• Volume 61(4 Suppl 1) , Number 4
  • Page: 725–8

Workshop 2: immunology

Chair. J. D. Watson
Rapporteur. W. J. Britton


D. Chatterjee V. J. Mehra
S. Chitale I. Nath
J. Clark-Curtiss T. Ottenhoff
M. J. Colston P. Salgame
H. M. Dockrell E. Sarno
R. Hussain U. Sengupta
S. Izumi M. Ulrich
J. L. Krahenbuhl F. Vega-Lopez

Toward the year 2000

Throughout history, there has never been an infectious disease that has been eradicated solely by chemotherapy, and it is unlikely that leprosy will be the first. Perhaps the greatest contribution of research in the immunology of leprosy has been its role at the cutting edge of basic immunology. Understanding protective immunity and immunopathology in leprosy has ramifications that stretch into the future, far beyond leprosy itself. It is essential to maintain the current research momentum to understand host-pathogen interactions in leprosy in order to develop the diagnostic tools and new immune-based therapies that are still needed in the treatment of disease. By the year 2000, many individuals in the world will still be infected with Mycobacterium leprae, and clinical disease will continue to emerge far beyond the turn of the century.

Immunology of the disease process

The aims of the Workshop were to discuss current research on the immunology of leprosy, to prepare a summary of research progress in the past 5 years, and to indicate areas that will continue to dominate future research directions.

Tuberculoid leprosy patients show strong T-cell-mediated immunity to M. leprae, and this is also seen in healthy contacts. Lepromatous leprosy patients have extremely high bacillary loads and widely disseminated lesions, with a striking absence of specific T-cell-mediated immunity to M. leprae. While T-cell-mediated immunity limits multiplication and dissemination of bacilli in tuberculoid leprosy, it does not provide protective immunity in patients and often leads to severe tissue damage. Immunology research seeks to understand the basis of protective immunity and those immune responses involved in tissue pathology, such as that seen in nerve damage.

Infection and disease

To establish infection in the host, M. leprae must be taken up by host macrophages, survive, and multiply. The development of this relationship between the macrophage and the leprosy bacillus leads ultimately to the clinical spectrum of disease.

In the past 5 years, it has become clear that the successful intracellular multiplication of M. leprae leads to a loss of normal macrophage function, impairing the process of antigen presentation and the subsequent activation of T cells. Within the last 2 years, methods have been developed to identify mycobacterial genes whose expression is induced in the microenvironment of the macrophage. Such gene products may be important in modulating macrophage function, such as intracellular pathways that are designed to inhibit bacterial multiplication. These studies should be extended to determine the genes of M. leprae that are induced in Schwann cells since these may differ from those expressed in macrophages.

Lipoarabinomannans (LAM) purified from M. leprae (Lep-LAM) are potent macrophage regulatory factors. Characterizations of LAM from other mycobacteria have revealed unique chemical modifications in mannosc capping that appear to correlate with function. For example, Ara-LAM from M. tuberculosis H37Ra, which is a rapidgrowing avirulent strain, lacks mannose capping and leads to the induction of levels of the cytokine, tumornecrosis factor(TNF) which are 100-1000-fold greater than that induced by Man-LAM from virulent M. tuberculosis H37Rv. Since the induction of TNF may be central in resistance, Man-LAM may be a tuberculosis virulent factor, and may be important also as a leprosy virulence factor. All LAM species inhibit the production of interferon-gamma (IFN-γ). In murine macrophages, IFN-γ induces the intracellular synthesis of nitric oxides which directly inhibit mycobacterial multiplication. Human macrophages are more difficult to understand. The pathway leading to the arginine-dependent induction of nitric oxides has not been identified in human macrophages. However, treatment of lesions in lepromatous leprosy patients with IFN-γ appears to lead to the elimination of bacilli. The mechanism underlying this response is unknown.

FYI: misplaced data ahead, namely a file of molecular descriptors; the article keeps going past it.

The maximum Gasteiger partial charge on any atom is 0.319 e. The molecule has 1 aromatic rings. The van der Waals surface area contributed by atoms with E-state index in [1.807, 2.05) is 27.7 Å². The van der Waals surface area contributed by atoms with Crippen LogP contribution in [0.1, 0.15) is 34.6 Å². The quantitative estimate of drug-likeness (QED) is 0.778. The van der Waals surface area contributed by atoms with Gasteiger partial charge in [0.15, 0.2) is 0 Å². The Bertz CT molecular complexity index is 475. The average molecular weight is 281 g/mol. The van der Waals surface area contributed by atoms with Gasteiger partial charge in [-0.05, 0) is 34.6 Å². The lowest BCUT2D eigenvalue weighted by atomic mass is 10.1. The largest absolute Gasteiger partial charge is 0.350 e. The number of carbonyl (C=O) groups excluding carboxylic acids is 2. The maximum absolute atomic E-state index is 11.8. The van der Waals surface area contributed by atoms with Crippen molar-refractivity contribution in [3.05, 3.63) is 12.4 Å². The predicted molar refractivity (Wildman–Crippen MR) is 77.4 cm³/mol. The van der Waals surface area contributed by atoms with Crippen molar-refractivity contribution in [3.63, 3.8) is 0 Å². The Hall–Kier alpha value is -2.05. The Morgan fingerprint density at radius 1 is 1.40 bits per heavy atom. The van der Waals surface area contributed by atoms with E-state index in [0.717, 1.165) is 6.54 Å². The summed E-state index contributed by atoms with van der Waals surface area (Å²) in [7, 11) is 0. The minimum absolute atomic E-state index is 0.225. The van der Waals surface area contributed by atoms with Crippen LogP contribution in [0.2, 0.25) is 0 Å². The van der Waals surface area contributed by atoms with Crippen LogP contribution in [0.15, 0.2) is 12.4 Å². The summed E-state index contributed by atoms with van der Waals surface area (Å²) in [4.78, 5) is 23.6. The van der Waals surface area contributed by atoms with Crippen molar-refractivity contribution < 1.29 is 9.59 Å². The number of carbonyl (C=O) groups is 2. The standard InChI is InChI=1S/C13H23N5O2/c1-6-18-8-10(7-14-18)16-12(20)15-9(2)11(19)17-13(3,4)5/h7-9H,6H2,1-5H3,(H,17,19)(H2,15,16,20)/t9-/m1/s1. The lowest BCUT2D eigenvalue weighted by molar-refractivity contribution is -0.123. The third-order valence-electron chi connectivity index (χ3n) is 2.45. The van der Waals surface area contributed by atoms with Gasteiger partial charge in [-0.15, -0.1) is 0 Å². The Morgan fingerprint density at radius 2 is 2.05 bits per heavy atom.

A clear priority is to determine how human macrophages respond to infection with M. leprae. It is also becoming important to identify the differences in tissue-specific populations of macrophages, and also the kinetics of macrophage turnover.

Protein antigens of M. leprae

In the last 5 years the focus of work has been the definition of the immune repertoire of the host and the identification of specific antigens of M. leprae. Some 15-16 different protein antigens have now been identified by antibody reactivity. T-cell responses have been characterized to less than half of these proteins, and there are few studies reporting direct comparisons, making direct evaluations difficult. In general, individual patients are capable of responding to a broad range of these antigens. There is extensive crossreactivity of T-cell responses to individual proteins between different species of mycobacteria. No single M. leprae-specific protein antigen has been defined although a small number of speciesspecific T-cell epitopes have been recognized. As yet, few proteins have been capable of stimulating protective immunity against M. leprae infection in mice. Although certain cell-wall fractions and the 35-kDa and 10-kDa proteins may be ca pable of eliciting partial protection, other events induced at the time of exposure to these antigens may be more important in developing protective immunity.

There are now new methods which can be used to identify protein antigens ex pressed specifically within macrophages and secreted by mycobacteria. Since the M. leprae genome will now be completely se quenced, novel techniques are required to make use of the new genetic information that will become available. These may in clude the definition of T- and B-cell deter minants based on sequence motifs. Once isolated, new proteins must be rigorously purified to avoid contaminants which may confound immunological studies.

As yet, no immune responses to defined antigens of M. leprae have been associated with the different patterns of immunopath ology seen in clinical disease. This may in dicate that quantitative rather than quali tative differences in immune responses are important.